In most cases, pulmonary embolus is caused by DVT. So people who have DVT are have the greatest risk of having a pulmonary embolus. In fact, it is estimated that about 50% of people with untreated DVT will experience a pulmonary embolus.

Not surprisingly, most people who have pulmonary embolus turn out to have medical conditions that predispose them to DVT, such as prolonged periods of bedrest, recent surgery, recent stroke or paralysis, cancer, chronic heart disease, or a history of prior DVT. Obesity and smoking are also significant risk factors for DVT - especially in women.

How Is Pulmonary Embolus Diagnosed?

Unfortunately, diagnosing a pulmonary embolus is not always easy to do.

For one thing, the symptoms of pulmonary embolus are rather non-specific - that is, a lot of conditions aside from pulmonary embolus also produce shortness of breath and chest pain. For another thing, the “best” test for diagnosing pulmonary embolus is a pulmonary angiogram - an invasive test in which dye is injected through a catheter into the pulmonary artery, so that any blood clots can be visualized on x-ray. Because pulmonary angiography is an invasive test that carries a certain amount of risk, doctors are appropriately reluctant to use this test except when absolutely necessary.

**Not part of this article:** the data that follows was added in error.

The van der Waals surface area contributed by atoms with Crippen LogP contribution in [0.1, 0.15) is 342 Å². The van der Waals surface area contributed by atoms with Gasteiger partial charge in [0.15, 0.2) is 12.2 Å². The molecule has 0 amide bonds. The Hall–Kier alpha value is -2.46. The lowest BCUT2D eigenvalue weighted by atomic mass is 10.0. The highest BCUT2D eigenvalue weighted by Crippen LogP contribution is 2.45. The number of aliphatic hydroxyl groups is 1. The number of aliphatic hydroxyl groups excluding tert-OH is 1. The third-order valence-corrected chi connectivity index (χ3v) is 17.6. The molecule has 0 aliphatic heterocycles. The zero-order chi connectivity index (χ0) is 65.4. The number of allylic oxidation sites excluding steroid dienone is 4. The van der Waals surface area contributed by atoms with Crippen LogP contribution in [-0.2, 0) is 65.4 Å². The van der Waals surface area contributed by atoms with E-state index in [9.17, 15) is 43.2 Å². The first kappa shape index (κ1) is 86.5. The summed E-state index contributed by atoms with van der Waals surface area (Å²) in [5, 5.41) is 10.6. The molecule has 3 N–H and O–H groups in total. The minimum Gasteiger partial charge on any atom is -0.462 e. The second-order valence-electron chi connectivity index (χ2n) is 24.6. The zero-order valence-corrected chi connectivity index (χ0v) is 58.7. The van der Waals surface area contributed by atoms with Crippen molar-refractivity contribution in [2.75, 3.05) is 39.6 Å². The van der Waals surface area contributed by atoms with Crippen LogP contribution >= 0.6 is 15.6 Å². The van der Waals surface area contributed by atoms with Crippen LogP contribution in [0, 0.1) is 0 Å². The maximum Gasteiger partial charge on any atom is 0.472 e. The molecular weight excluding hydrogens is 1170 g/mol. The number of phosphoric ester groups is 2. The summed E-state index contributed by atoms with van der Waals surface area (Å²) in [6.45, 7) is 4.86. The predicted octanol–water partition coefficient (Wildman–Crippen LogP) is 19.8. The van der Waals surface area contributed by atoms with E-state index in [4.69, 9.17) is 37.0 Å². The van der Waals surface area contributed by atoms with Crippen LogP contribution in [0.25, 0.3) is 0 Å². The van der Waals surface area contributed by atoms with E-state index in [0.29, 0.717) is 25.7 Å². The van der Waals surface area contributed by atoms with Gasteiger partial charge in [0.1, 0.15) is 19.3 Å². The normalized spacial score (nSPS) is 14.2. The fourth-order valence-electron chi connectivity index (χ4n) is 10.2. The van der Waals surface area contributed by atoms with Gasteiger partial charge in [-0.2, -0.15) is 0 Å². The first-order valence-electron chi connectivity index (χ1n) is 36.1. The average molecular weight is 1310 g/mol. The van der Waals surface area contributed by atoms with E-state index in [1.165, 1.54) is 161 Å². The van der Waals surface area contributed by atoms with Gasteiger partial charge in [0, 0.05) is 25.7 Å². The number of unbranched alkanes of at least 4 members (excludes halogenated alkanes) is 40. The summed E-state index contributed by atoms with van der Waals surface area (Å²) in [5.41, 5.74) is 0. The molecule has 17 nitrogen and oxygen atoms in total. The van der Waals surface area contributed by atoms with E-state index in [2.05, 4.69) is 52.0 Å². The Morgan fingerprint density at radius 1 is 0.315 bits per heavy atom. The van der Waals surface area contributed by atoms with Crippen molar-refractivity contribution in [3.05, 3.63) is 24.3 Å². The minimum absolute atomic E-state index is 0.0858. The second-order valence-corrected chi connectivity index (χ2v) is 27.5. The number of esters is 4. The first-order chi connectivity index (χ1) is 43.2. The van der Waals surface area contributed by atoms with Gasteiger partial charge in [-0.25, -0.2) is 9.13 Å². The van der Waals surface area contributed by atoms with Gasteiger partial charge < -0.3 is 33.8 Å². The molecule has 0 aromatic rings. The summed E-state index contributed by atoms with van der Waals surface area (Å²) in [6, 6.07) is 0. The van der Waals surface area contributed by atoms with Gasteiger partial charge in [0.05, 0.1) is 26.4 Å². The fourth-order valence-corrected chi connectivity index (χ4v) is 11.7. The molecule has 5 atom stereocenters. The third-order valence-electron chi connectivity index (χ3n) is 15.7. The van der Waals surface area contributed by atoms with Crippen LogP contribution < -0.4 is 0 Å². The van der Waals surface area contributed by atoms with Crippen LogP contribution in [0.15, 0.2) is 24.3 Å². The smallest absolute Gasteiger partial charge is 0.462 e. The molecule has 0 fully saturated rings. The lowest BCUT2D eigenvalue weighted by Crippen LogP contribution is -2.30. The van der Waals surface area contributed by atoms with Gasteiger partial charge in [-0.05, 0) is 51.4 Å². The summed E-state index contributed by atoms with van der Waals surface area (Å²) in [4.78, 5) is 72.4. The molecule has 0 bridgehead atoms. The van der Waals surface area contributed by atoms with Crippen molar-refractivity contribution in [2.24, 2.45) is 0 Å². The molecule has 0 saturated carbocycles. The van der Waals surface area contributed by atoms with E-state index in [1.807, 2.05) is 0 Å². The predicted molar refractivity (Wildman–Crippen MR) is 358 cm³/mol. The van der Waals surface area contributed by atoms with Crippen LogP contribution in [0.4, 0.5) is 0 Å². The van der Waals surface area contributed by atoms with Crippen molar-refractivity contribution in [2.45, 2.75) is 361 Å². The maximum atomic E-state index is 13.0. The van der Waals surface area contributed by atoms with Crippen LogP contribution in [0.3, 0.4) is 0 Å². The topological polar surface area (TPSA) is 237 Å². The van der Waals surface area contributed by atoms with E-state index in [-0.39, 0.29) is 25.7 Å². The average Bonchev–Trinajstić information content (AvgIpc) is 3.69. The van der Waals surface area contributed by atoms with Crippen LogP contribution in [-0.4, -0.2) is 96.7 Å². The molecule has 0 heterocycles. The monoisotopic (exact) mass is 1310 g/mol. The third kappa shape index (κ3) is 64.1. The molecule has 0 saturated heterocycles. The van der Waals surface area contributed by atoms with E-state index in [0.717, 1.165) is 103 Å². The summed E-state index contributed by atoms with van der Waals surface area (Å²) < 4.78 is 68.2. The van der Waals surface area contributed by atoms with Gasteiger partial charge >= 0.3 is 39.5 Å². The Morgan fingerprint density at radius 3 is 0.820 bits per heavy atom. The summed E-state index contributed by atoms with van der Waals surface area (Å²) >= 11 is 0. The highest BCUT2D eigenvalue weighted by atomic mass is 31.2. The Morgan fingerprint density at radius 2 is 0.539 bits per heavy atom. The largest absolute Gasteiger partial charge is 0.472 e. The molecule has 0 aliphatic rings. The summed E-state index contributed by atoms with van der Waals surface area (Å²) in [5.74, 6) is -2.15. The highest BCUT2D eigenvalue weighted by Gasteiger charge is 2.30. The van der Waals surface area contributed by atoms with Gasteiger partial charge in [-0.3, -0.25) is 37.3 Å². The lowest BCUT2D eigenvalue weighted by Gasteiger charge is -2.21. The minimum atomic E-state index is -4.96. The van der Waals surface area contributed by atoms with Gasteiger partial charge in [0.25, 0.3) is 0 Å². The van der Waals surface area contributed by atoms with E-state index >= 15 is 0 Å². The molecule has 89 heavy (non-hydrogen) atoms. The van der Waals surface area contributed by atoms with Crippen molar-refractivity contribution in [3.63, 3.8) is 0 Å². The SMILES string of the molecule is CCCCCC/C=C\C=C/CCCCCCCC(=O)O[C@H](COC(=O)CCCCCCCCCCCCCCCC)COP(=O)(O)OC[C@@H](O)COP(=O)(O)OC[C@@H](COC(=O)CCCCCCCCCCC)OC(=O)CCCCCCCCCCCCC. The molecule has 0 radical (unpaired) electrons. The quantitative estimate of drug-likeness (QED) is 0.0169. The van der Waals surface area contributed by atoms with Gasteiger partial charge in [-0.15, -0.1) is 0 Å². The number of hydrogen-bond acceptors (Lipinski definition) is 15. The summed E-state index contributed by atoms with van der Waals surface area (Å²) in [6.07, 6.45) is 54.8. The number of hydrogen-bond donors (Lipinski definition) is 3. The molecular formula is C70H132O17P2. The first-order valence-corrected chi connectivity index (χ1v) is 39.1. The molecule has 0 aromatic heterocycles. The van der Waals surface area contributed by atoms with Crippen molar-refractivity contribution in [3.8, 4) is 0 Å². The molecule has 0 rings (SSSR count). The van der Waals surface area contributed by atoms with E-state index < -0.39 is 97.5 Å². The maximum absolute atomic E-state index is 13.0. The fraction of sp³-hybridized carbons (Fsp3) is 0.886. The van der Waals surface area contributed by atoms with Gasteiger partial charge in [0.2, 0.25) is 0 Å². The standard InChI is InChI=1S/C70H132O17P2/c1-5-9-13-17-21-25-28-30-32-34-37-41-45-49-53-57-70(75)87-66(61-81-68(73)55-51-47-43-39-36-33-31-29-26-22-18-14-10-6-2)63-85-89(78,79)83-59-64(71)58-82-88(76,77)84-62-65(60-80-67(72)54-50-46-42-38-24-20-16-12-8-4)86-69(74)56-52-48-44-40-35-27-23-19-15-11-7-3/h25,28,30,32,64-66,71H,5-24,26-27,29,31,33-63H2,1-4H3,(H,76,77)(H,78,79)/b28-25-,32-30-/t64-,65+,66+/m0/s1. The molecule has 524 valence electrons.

To reduce the need to perform a pulmonary angiogram, doctors usually use a three-step approach in diagnosing pulmonary embolus.

In Step One, the doctor estimates whether the patient's chances of actually having a pulmonary embolus are high or low. This is done by taking a careful medical history (paying special attention to risk factors for DVT), performing a physical examination, measuring the content of oxygen in the blood, and possibly doing a compressive ultrasound testto look for DVT.

In Step Two, more specific testing is done. If the probability of pulmonary embolus during Step One is thought to be low, the doctor may order a D-dimer test. The D-dimer test is a blood test that measures whether there has been an abnormal level of clotting activity in the bloodstream - as there usually is in people who have DVT or pulmonary embolus. If the clinical probability of pulmonary embolus (as estimated in Step One) is low and the D-dimer test is negative, pulmonary embolus can be ruled out, and diagnostic efforts can move on to other potential causes of the symptoms.